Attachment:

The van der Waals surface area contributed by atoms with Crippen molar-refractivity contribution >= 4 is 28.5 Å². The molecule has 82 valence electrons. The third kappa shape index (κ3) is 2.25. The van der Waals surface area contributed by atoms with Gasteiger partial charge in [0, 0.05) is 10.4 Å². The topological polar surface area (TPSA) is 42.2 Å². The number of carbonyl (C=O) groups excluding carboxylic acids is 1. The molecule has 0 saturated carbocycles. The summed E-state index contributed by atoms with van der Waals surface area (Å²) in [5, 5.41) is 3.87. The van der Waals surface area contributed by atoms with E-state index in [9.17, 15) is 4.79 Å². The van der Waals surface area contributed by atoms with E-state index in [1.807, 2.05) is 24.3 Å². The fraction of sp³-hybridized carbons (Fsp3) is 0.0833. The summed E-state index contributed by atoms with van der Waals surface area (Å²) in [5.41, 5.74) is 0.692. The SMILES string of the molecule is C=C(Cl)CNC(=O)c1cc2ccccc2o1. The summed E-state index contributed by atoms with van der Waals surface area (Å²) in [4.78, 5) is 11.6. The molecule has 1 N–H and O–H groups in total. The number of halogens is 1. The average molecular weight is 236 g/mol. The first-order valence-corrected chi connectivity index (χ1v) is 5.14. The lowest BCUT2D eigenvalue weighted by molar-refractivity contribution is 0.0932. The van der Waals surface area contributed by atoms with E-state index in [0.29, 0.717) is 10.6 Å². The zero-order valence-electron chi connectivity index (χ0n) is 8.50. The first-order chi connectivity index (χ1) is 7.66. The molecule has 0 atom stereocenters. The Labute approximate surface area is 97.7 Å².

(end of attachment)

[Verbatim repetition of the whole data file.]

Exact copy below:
The van der Waals surface area contributed by atoms with Crippen molar-refractivity contribution >= 4 is 28.5 Å². The molecule has 82 valence electrons. The third kappa shape index (κ3) is 2.25. The van der Waals surface area contributed by atoms with Gasteiger partial charge in [0, 0.05) is 10.4 Å². The topological polar surface area (TPSA) is 42.2 Å². The number of carbonyl (C=O) groups excluding carboxylic acids is 1. The molecule has 0 saturated carbocycles. The summed E-state index contributed by atoms with van der Waals surface area (Å²) in [5, 5.41) is 3.87. The van der Waals surface area contributed by atoms with E-state index in [9.17, 15) is 4.79 Å². The van der Waals surface area contributed by atoms with E-state index in [1.807, 2.05) is 24.3 Å². The fraction of sp³-hybridized carbons (Fsp3) is 0.0833. The summed E-state index contributed by atoms with van der Waals surface area (Å²) in [5.41, 5.74) is 0.692. The SMILES string of the molecule is C=C(Cl)CNC(=O)c1cc2ccccc2o1. The summed E-state index contributed by atoms with van der Waals surface area (Å²) in [4.78, 5) is 11.6. The molecule has 1 N–H and O–H groups in total. The number of halogens is 1. The average molecular weight is 236 g/mol. The first-order valence-corrected chi connectivity index (χ1v) is 5.14. The lowest BCUT2D eigenvalue weighted by molar-refractivity contribution is 0.0932. The van der Waals surface area contributed by atoms with E-state index in [0.29, 0.717) is 10.6 Å². The zero-order valence-electron chi connectivity index (χ0n) is 8.50. The first-order chi connectivity index (χ1) is 7.66. The molecule has 0 atom stereocenters. The Labute approximate surface area is 97.7 Å².